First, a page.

Google to open ‘pop-up’ digital training center

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Community Board 4 member David Warren asked Google representative Aisha Taylor a question about the new Grow with Google NYC Learning Center coming to Chelsea. Photo by Alejandra O’Connell-Domenech

BY ALEJANDRA O’CONNELL-DOMENECH | Amazon may be hightailing it for the hills, but Google is staying — and still investing — in New York City.

Google representatives told a Community Board 4 Arts, Culture, Education and Street Life Committee meeting on Monday night that the Grow with Google NYC Learning Center will open in Chelsea in late March or early April.

It will be located in the ground floor of Google’s flagship office building at 111 Eighth Ave., between W. 15th and W. 16th Sts.

The facility is part of the Grow with Google Tour, in which temporary learning centers are being opened up across the country to help give people economic opportunities.

The learning center will offer free digital-skills training, coaching and classes in order to help people thrive in the online economy.

However, the center will only be open for five months. This will be the lengthiest duration that a Grow with Google Tour space has stayed in one spot.

The Chelsea learning center is really a pilot program to see how New Yorkers respond to Google’s programming.

The tech giant’s representatives, Carley Graham Garcia, head of external affairs in New York City, and Aisha Taylor, community engagement manager, spoke briefly at the C.B. 4 meeting and presented a slideshow about the facility.

According to Garcia and Taylor, Google wants the learning center to serve a variety of people, including teachers, students, small business owners, startup developers and those in the job market.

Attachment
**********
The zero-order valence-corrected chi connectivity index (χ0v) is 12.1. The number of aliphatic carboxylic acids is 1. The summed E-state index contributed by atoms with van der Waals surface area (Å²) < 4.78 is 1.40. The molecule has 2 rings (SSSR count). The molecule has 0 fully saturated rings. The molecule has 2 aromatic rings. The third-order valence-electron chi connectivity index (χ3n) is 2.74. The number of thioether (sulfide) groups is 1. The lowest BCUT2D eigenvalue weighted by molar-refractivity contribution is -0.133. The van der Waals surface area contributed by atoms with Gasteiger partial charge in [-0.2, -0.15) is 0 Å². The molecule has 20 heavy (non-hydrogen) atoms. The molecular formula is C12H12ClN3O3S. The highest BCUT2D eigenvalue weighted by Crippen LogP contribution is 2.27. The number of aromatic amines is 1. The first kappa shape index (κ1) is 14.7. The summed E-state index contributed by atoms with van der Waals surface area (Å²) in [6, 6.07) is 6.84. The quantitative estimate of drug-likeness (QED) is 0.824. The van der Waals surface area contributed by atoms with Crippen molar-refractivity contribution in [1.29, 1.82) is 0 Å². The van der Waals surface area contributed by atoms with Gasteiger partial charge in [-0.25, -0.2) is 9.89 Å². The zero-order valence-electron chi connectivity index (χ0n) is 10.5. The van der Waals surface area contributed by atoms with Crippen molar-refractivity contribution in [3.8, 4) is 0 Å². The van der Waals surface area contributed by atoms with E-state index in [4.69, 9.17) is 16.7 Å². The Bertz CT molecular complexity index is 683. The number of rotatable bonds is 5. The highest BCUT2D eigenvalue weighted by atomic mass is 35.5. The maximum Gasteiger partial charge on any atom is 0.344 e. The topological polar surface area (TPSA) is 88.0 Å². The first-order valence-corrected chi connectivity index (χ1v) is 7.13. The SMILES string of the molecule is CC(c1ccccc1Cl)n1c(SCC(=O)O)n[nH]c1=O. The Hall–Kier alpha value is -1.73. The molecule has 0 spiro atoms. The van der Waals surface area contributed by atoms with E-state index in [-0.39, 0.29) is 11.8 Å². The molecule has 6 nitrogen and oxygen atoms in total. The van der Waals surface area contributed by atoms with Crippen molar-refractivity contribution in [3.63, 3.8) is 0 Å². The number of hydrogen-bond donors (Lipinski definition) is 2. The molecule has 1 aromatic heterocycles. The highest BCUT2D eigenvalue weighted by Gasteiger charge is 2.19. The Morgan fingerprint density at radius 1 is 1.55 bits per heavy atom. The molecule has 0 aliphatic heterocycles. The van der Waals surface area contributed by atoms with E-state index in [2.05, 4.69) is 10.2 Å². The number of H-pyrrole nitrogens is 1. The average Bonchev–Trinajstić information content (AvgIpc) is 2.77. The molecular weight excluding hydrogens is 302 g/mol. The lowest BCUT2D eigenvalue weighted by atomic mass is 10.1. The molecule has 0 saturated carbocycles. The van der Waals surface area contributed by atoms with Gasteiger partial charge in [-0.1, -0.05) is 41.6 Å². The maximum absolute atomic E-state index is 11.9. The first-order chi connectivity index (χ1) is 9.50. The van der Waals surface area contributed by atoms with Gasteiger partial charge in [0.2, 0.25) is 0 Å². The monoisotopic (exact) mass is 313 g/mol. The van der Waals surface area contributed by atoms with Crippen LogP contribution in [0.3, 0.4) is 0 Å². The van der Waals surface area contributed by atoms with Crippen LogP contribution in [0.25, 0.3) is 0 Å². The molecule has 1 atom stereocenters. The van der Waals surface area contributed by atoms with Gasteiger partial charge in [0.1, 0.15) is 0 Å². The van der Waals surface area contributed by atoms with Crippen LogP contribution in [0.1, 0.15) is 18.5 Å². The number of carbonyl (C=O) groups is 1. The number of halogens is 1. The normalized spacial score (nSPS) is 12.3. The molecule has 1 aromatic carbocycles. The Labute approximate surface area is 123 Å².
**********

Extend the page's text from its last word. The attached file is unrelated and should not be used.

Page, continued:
The learning center, which will only be around for five months, will be located in Google’s flagship building at 111 Eighth Ave.

Courses on creating a compelling résumé, online safety and getting started with spreadsheets, plus computer science workshops, are just some of the planned offerings.

“We will be getting the word out with local community partners,” Garcia assured, in response to a question on how Google would promote the space and its programs.

She added that Google would be working with national and community partners “on getting templates and fliers and social [media] that they can post.”

“We’ll also do a little bit of paid media,” Garcia said.

Early last year, Google announced the $2.4 billion purchase of the Chelsea Market building and shared plans to lease additional space at Pier 57 with hopes of moving in by 2020. More recently, Google announced plans to expand into three locations in Hudson Square, including the southern portion of the St. John’s Building, which is being renovated and expanded by Oxford Property Group.

According to the company’s Web site, Google has contributed more than $150 million in grants and employee-matched giving to New York nonprofit institutions. The company recently donated $1.5 million to support the Stonewall National Monument Preservation Project, partnered with the New York City Public Library System to provide free Wi-Fi hotspots to public school students and families without Internet access, and helped establish the West Side Community Fund, to provide microgrants to local nonprofits and community organizations. Google has also funded programs like MotherCoders NYC.